Report on Family Law Research in Nunavut
This report would not have been possible without the active involvement and support of a large number of people.
Louise Anaija, my colleague at the Nunavut Department of Justice, was deeply involved in developing the household survey. She organized all the community visits, recruited, trained and communicated with surveyors, reviewed completed survey forms, conducted all interviews for the Service Inventory and provided helpful commentary as this report has developed. Her contribution was invaluable, and the research could not have been completed without her.
Producing this report involved the support of several different governments and organizations, and different offices within governments. The Policy Division of the Nunavut Department of Justice used funding from the federal Child Support Implementation Fund to support the initial research, and was a home to Louise Anaija and me as we planned and conducted the field research. Stephen Dulude, Scott Clark, Kelly-Ann Fenney and Louisa Arsenault all provided significant input and effort in completing the project. Nora Sanders, Rebecca Williams, Mary-Lou Sutton-Fennell, Andrejs Berzins, Siobhan Arnatsiaq-Murphy, Regilee Adla, Sally Gunn and Gwen Healey also assisted us at different times. Charlene Johnson, Maintenance Enforcement Director, did considerable work to provide information about the operations of her office while starting up its operations. Jack Hicks, Director of Nunavut Department of Statistics, made many helpful suggestions.
We have benefited from our work with Maliganik Tukisikniakvik and others from the Legal Services Board of Nunavut. In particular, Lynn Wheatley provided early enthusiasm, feedback on the survey, office space and other intangible support. Bonnie Tulloch, Peter Allison and Patrick Smith contributed ideas and conversation.
The Department of Justice Canada has supported this research from earliest stages. Members of the Child Support Team, Family, Children and Youth Section, first visited Nunavut in April of 1999 and provided an outline of needs assessment for the territory. George Kiefl of the Family, Children and Youth Research Unit has been an enthusiastic and skilled supporter throughout every stage of research and writing. His direction, feedback and encouragement has been invaluable.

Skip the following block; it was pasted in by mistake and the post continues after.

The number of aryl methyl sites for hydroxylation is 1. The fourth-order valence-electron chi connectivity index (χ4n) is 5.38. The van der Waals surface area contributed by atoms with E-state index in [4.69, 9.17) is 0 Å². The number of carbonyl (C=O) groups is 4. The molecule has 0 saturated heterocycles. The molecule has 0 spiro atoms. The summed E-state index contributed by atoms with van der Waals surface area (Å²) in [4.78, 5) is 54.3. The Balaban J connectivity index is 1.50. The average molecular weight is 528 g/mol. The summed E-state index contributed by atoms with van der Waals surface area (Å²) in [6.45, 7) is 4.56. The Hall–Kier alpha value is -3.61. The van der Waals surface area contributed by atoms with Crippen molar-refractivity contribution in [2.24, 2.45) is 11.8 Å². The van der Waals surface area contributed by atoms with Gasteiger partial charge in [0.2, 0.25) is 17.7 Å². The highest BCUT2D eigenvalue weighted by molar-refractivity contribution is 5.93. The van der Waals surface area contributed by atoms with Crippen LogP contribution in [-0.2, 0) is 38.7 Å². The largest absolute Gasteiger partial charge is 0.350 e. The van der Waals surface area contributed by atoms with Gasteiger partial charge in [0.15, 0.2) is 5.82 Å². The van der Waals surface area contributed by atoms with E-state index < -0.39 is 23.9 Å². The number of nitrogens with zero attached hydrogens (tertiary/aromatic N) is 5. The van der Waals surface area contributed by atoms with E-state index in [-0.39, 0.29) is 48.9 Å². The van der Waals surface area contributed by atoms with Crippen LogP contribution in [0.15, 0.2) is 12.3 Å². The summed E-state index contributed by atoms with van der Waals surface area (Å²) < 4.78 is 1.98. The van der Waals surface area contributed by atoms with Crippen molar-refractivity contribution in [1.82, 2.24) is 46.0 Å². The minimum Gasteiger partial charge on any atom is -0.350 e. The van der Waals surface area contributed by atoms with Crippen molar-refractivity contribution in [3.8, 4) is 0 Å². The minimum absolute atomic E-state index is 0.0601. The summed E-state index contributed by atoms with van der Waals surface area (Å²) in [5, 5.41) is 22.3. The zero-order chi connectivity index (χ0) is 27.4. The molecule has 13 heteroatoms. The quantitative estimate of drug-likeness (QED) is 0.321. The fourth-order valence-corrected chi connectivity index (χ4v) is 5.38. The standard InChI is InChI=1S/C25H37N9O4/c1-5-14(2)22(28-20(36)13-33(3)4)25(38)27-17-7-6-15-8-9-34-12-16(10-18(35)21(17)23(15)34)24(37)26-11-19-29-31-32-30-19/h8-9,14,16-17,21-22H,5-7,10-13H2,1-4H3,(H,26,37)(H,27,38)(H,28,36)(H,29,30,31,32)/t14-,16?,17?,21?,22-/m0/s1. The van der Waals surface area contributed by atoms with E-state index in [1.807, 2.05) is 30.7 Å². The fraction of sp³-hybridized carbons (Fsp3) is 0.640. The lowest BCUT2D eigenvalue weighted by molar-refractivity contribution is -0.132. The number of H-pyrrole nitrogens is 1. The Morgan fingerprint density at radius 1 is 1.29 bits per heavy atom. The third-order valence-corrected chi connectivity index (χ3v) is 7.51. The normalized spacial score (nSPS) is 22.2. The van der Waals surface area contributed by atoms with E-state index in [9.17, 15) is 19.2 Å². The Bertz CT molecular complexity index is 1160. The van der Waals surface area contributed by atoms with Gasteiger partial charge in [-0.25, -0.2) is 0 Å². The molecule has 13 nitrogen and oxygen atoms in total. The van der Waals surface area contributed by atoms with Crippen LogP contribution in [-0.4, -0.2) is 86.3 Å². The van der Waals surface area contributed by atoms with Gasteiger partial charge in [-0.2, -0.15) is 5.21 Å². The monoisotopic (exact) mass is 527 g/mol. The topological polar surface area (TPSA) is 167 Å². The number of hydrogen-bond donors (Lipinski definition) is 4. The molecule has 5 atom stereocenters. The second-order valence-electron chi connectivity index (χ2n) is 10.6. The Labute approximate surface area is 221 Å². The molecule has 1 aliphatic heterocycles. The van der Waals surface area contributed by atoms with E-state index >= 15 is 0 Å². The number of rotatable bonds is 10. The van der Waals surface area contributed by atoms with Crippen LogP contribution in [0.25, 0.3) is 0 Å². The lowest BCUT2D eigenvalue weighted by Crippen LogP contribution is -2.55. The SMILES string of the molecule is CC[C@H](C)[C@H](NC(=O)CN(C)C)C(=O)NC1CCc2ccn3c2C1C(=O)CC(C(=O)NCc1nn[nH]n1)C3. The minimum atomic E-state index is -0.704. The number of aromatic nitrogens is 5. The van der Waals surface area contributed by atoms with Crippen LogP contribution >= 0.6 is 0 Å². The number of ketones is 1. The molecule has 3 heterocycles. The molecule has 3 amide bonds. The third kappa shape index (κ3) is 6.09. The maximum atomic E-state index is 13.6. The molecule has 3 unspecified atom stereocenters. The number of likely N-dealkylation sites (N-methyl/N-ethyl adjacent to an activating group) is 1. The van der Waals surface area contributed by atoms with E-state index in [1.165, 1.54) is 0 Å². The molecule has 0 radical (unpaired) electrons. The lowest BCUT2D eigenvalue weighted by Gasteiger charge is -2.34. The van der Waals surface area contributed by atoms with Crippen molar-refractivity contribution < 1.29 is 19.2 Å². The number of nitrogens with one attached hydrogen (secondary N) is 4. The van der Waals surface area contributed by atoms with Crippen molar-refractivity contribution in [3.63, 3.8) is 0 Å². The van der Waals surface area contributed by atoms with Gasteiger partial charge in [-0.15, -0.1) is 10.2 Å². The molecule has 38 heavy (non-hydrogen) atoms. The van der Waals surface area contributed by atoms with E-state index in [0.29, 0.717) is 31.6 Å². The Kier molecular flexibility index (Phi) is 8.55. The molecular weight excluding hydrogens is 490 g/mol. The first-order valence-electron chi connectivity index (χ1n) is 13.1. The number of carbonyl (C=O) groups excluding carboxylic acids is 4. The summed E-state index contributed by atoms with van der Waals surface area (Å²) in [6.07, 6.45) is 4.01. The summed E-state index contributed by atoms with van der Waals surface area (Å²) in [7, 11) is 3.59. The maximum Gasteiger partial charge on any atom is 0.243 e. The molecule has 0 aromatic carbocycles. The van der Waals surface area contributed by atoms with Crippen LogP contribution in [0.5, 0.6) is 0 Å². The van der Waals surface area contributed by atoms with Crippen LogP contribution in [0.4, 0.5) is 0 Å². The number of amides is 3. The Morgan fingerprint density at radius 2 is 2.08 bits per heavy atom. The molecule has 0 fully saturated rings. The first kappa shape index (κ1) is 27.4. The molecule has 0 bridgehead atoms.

The Research and Statistics Division, Department of Justice Canada, provided financial support for analysis of the data. John Clement was helpful in identifying problems and solutions, and also coordinated contracting for data entry and statistical analysis. Susan Woodley completed the contract to enter data from the survey forms. Bob Hann provided thoughtful and meticulous statistical analysis of the data from the household survey. His assistance in identifying what was possible within the constraints of challenging information, his lessons in rigorous quantitative analysis, and his humour and diligence in difficult circumstances are deeply appreciated.
As this report developed, I received feedback on different topics from members of the Family Law Working Group, particularly Marie Irniq; Maligarnit Qimirrujiit, particularly Chief Commissioner Sandra Omik; Simona Arnatsiaq of the Nunavut Social Development Council; Anne Crawford in the Nunavut Department of Executive and Intergovernmental Affairs; Susan Hardy in the Nunavut Department of Justice; and all the participants in the stakeholder consultation conducted in June, 2001.
For editorial assistance, I relied on Alexander Sasha Burton and Erica Gilles. Many thanks, too, to hamlet officials and others in each community who helped Louise and me in numerous ways upon our arrival: providing meeting space, making connections, recommending possible contacts and interpreters. Our surveyors were the front-line workers, conducting 342 interviews within six weeks. Thanks to all of them: Silas, Mary and Celia in Pond Inlet, Donna and Hillary in Chesterfield Inlet, Heather in Coral Harbour, Annie and Annie in Iqaluit, and Sandra and Rose in Cambridge Bay. Louise and I would like to thank in particular everyone who agreed to be interviewed to help us collect the data.
This report is the product of many conversations, in public spaces and private. My gratitude to all who involved themselves.
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